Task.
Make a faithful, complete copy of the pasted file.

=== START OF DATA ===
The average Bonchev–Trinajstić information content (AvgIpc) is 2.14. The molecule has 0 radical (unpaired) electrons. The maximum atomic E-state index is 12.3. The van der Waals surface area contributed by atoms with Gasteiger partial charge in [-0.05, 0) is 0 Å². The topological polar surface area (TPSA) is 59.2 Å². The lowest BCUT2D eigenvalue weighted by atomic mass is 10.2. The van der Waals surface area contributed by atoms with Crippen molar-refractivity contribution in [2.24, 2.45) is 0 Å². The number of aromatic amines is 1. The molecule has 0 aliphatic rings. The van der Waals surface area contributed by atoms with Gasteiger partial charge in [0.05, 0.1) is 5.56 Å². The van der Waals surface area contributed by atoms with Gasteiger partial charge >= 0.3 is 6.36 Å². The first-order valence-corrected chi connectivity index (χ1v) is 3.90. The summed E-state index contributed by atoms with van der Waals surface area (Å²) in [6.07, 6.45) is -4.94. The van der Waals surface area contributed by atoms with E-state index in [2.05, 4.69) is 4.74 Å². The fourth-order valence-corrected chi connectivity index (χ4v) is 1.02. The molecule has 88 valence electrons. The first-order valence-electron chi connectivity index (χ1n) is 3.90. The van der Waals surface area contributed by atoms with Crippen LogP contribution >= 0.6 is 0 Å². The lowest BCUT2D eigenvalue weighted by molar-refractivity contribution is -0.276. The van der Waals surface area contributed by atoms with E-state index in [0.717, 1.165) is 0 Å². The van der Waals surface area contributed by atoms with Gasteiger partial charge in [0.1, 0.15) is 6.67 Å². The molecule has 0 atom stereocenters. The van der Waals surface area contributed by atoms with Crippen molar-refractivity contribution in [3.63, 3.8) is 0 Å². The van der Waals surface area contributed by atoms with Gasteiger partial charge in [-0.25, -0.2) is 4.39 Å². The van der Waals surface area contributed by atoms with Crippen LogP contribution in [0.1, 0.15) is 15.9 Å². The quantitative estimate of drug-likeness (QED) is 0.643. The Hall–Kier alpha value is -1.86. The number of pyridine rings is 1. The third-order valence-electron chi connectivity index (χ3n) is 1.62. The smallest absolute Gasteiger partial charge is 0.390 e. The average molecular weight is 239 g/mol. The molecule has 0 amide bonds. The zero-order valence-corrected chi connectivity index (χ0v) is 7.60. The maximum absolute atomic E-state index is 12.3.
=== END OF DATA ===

The average Bonchev–Trinajstić information content (AvgIpc) is 2.14. The molecule has 0 radical (unpaired) electrons. The maximum atomic E-state index is 12.3. The van der Waals surface area contributed by atoms with Gasteiger partial charge in [-0.05, 0) is 0 Å². The topological polar surface area (TPSA) is 59.2 Å². The lowest BCUT2D eigenvalue weighted by atomic mass is 10.2. The van der Waals surface area contributed by atoms with Crippen molar-refractivity contribution in [2.24, 2.45) is 0 Å². The number of aromatic amines is 1. The molecule has 0 aliphatic rings. The van der Waals surface area contributed by atoms with Gasteiger partial charge in [0.05, 0.1) is 5.56 Å². The van der Waals surface area contributed by atoms with Gasteiger partial charge >= 0.3 is 6.36 Å². The first-order valence-corrected chi connectivity index (χ1v) is 3.90. The summed E-state index contributed by atoms with van der Waals surface area (Å²) in [6.07, 6.45) is -4.94. The van der Waals surface area contributed by atoms with E-state index in [2.05, 4.69) is 4.74 Å². The fourth-order valence-corrected chi connectivity index (χ4v) is 1.02. The molecule has 88 valence electrons. The first-order valence-electron chi connectivity index (χ1n) is 3.90. The van der Waals surface area contributed by atoms with Crippen LogP contribution >= 0.6 is 0 Å². The lowest BCUT2D eigenvalue weighted by molar-refractivity contribution is -0.276. The van der Waals surface area contributed by atoms with E-state index in [0.717, 1.165) is 0 Å². The van der Waals surface area contributed by atoms with Gasteiger partial charge in [0.1, 0.15) is 6.67 Å². The molecule has 0 atom stereocenters. The van der Waals surface area contributed by atoms with Crippen molar-refractivity contribution in [3.63, 3.8) is 0 Å². The van der Waals surface area contributed by atoms with Gasteiger partial charge in [-0.25, -0.2) is 4.39 Å². The van der Waals surface area contributed by atoms with Crippen LogP contribution in [0.1, 0.15) is 15.9 Å². The quantitative estimate of drug-likeness (QED) is 0.643. The Hall–Kier alpha value is -1.86. The number of pyridine rings is 1. The third-order valence-electron chi connectivity index (χ3n) is 1.62. The smallest absolute Gasteiger partial charge is 0.390 e. The average molecular weight is 239 g/mol. The molecule has 0 amide bonds. The zero-order valence-corrected chi connectivity index (χ0v) is 7.60. The maximum absolute atomic E-state index is 12.3.